By Victoria Schlesinger
There’s nothing like hearing about cutting-edge research from a high school student to remind oneself that the next generation of researchers is bright and bursting with promise.
A recent gathering of 20 San Francisco United School District high school juniors, who spent the summer working as interns under the tutelage of UCSF staff in labs throughout the campus, was just such an inspiring event.
“The difference between being in a lab and an [Advanced Placement] biology class, is that they’re doing cutting-edge science,” said Andrew Grillo-Hill, PhD, academic coordinator for UCSF’s Science & Health Education Partnership (SEP). “They’re doing the science their mentor is doing.”
One of several UCSF programs to reach out to students, SEP’s high school summer internship is seeking funds to continue the program next summer now that its current grant from the Howard Hughes Medical Institute is complete. Other SEP programs focus on partnering UCSF volunteers with K-12 teachers to support classroom science teaching.
Some 170 people — including Chancellor Sue Desmond-Hellmann, MD, MPH, interns, their families, teachers and UCSF lab mentors — turned out for a poster session, designed to replicate a science conference, where young interns displayed and explained the research in their assigned labs. Topics ranged from genotyping mutant zebrafish to studying metastatic breast cancer cells.
“One of the great joys of being chancellor is the SEP program and this growing partnership between UCSF and the San Francisco School District,” Desmond-Hellmann said. “That’s our pipeline. That’s our future.”
Since 2000, SEP has offered the internship program for exceptional young people who show promise in science and whose parents have limited education. This year’s interns hailed from 15 different district schools and their parents had little to no college experience.
Yasmin Bhatti, left, who attends Mission High School, receives her diploma after completing the UCSF SEP summer internship program from academic coordinators Jean MacCormack and Andrew Grillo-Hill.
The internship program places a strong emphasis on helping students prepare for college, an approach that’s had remarkable success. The national average for first-generation college students to attend college is 54 percent; where as 92 percent of SEP students ultimately complete a four-year degree. Another 90 percent of those go on to pursue advanced degrees.
“The longitudinal numbers are outstanding,” said Rebecca Smith, PhD, co-director of SEP. “They give me goose-bumps, particularly knowing some of the individual students and the hurdles they’ve jumped through to get to where they are.”
About 140 nominated students competed for the 20 summer internship slots. Teachers recommend students for the rigorous eight-week program, which requires interns to spend 180 hours, or roughly 20 hours a week, in the lab collecting data.
Hira Safdar, 17, who attends Burton Academic High School, worked in Andrei Goga’s lab. Goga, MD, PhD, an assistant professor of medicine, studies cancer and genetics. Safdar spent her days learning about the role micro-RNAs play in regulating tumor-related genes and called it her “best summer ever.”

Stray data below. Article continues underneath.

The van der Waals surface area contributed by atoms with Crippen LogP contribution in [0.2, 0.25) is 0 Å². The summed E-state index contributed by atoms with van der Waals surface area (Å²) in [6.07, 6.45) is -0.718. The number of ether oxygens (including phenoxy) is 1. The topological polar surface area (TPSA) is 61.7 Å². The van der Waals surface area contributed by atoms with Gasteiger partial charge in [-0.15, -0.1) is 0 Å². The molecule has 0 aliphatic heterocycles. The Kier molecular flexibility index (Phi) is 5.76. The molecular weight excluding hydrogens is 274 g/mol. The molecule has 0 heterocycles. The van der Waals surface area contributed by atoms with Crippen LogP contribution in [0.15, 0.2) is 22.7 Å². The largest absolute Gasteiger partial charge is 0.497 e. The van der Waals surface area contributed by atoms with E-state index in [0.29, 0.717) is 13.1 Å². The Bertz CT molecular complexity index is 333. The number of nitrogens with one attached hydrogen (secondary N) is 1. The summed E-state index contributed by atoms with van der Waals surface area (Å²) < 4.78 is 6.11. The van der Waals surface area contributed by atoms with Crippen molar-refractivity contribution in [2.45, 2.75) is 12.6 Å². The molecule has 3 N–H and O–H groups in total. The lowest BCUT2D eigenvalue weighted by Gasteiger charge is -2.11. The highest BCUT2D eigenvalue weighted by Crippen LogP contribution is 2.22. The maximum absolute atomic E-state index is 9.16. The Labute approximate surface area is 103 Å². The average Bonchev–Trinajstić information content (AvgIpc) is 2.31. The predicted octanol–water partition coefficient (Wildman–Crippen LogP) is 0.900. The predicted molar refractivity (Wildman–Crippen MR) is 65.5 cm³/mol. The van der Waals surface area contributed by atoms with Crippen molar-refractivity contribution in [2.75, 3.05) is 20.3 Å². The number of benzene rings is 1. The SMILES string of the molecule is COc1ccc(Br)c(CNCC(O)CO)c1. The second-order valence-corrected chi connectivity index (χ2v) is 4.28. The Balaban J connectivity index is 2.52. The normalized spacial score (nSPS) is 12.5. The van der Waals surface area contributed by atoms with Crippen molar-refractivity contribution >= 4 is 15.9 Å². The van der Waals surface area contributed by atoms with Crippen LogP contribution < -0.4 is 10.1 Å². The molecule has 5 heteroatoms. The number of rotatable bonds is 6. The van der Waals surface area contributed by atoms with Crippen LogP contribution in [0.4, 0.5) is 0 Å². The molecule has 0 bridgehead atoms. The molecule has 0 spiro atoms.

She compared the program to “giving a boost to a friend by interlocking your fingers. The program has given me my boost up.” Safdar plans to apply to University of California schools this fall, but has hopes of someday convincing her family she is ready to live on her own and attend an Ivy League school on the East Coast.
Providing Access and Opportunity
Principal investigators and graduate students working in the labs oversee the interns, exposing them to the rigors of scientific thinking. It is a significant time commitment, but well worth it, said Clement Cheung, MD, PhD, assistant adjunct professor in UCSF Department of Pediatrics.
Norma Jean Sackrider, 17, right, from Gateway High School, shared her findings on the neural pathways between a region of the hypothalamus and the rest of the brain to UCSF Chancellor Sue Desmond-Hellmann.
Cheung worked with student Norma Jean Sackrider, 17, from Gateway High School, in the Ingraham Lab to understand the neural pathways between a region of the hypothalamus and the rest of the brain. The part of the hypothalamus under study is crucial to regulating obesity and metabolic systems. Sackrider’s job was to stain and compare brain sections of a model mouse, searching for signs that neural pathways emanated from the hypothalamus region.
“What I find most fulfilling,” Cheung wrote about the intern program in an email, “is to help a program that emphasizes identifying well-deserving students who may not have had the luxury to gain access to these opportunities in life. Norma is a prime example.”
Sackrider said that the internship program had left her more confident and with a new understanding that being a scientist means “you’re part of a huge community all over the world.”
Her research confirmed at least three specific neural pathways in the model mouse. “There are probably more, but I think Clement [Cheung] didn’t want to blow my mind with too much information,” Sackrider laughed.
The chancellor concluded her remarks at the poster and celebration event with words of advice inspired by Thomas Edison. “Tap into who you are and do what you’re capable of and I am very confident all you interns are going to astound us.”
Photos by Susan Merrell
Students Excited About UCSF Science Program
KGO News, June 11, 2010